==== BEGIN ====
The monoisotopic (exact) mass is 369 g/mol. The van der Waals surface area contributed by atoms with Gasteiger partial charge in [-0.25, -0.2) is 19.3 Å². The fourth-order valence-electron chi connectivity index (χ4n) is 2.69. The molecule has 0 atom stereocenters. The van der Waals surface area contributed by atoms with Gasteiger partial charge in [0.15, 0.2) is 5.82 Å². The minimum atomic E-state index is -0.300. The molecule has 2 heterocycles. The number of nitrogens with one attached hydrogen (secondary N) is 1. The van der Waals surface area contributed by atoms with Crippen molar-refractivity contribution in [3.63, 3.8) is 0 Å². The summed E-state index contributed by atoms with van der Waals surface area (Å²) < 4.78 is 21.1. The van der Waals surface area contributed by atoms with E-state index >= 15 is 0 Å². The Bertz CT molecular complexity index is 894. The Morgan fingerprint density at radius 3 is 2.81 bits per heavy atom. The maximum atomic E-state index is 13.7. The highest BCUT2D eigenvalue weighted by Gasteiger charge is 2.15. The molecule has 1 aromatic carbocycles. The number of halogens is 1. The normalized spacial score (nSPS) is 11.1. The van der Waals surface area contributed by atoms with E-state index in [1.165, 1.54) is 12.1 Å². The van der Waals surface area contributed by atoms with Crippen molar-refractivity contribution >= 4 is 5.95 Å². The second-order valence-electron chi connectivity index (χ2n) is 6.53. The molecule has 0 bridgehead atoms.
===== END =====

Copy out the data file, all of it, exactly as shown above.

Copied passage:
The monoisotopic (exact) mass is 369 g/mol. The van der Waals surface area contributed by atoms with Gasteiger partial charge in [-0.25, -0.2) is 19.3 Å². The fourth-order valence-electron chi connectivity index (χ4n) is 2.69. The molecule has 0 atom stereocenters. The van der Waals surface area contributed by atoms with Gasteiger partial charge in [0.15, 0.2) is 5.82 Å². The minimum atomic E-state index is -0.300. The molecule has 2 heterocycles. The number of nitrogens with one attached hydrogen (secondary N) is 1. The van der Waals surface area contributed by atoms with Crippen molar-refractivity contribution in [3.63, 3.8) is 0 Å². The summed E-state index contributed by atoms with van der Waals surface area (Å²) < 4.78 is 21.1. The van der Waals surface area contributed by atoms with E-state index >= 15 is 0 Å². The Bertz CT molecular complexity index is 894. The Morgan fingerprint density at radius 3 is 2.81 bits per heavy atom. The maximum atomic E-state index is 13.7. The highest BCUT2D eigenvalue weighted by Gasteiger charge is 2.15. The molecule has 1 aromatic carbocycles. The number of halogens is 1. The normalized spacial score (nSPS) is 11.1. The van der Waals surface area contributed by atoms with E-state index in [1.165, 1.54) is 12.1 Å². The van der Waals surface area contributed by atoms with Crippen molar-refractivity contribution >= 4 is 5.95 Å². The second-order valence-electron chi connectivity index (χ2n) is 6.53. The molecule has 0 bridgehead atoms.